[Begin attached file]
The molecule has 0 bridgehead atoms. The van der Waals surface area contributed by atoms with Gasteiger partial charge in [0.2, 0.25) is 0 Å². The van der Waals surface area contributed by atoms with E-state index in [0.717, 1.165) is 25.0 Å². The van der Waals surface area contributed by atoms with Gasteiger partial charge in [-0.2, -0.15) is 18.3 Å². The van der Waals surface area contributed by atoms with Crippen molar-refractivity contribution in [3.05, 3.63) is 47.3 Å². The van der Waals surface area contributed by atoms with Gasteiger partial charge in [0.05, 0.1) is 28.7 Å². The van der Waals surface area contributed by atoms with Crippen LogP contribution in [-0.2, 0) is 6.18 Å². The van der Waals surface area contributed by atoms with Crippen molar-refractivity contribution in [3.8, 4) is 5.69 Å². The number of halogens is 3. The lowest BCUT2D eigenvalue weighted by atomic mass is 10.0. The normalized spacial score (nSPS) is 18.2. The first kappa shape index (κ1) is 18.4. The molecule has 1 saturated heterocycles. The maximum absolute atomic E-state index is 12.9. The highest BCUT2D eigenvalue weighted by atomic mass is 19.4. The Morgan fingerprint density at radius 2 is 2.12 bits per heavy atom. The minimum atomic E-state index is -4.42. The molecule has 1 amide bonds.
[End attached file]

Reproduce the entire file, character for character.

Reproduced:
The molecule has 0 bridgehead atoms. The van der Waals surface area contributed by atoms with Gasteiger partial charge in [0.2, 0.25) is 0 Å². The van der Waals surface area contributed by atoms with E-state index in [0.717, 1.165) is 25.0 Å². The van der Waals surface area contributed by atoms with Gasteiger partial charge in [-0.2, -0.15) is 18.3 Å². The van der Waals surface area contributed by atoms with Crippen molar-refractivity contribution in [3.05, 3.63) is 47.3 Å². The van der Waals surface area contributed by atoms with Gasteiger partial charge in [0.05, 0.1) is 28.7 Å². The van der Waals surface area contributed by atoms with Crippen LogP contribution in [-0.2, 0) is 6.18 Å². The van der Waals surface area contributed by atoms with Crippen molar-refractivity contribution in [3.8, 4) is 5.69 Å². The number of halogens is 3. The lowest BCUT2D eigenvalue weighted by atomic mass is 10.0. The normalized spacial score (nSPS) is 18.2. The first kappa shape index (κ1) is 18.4. The molecule has 1 saturated heterocycles. The maximum absolute atomic E-state index is 12.9. The highest BCUT2D eigenvalue weighted by atomic mass is 19.4. The Morgan fingerprint density at radius 2 is 2.12 bits per heavy atom. The minimum atomic E-state index is -4.42. The molecule has 1 amide bonds.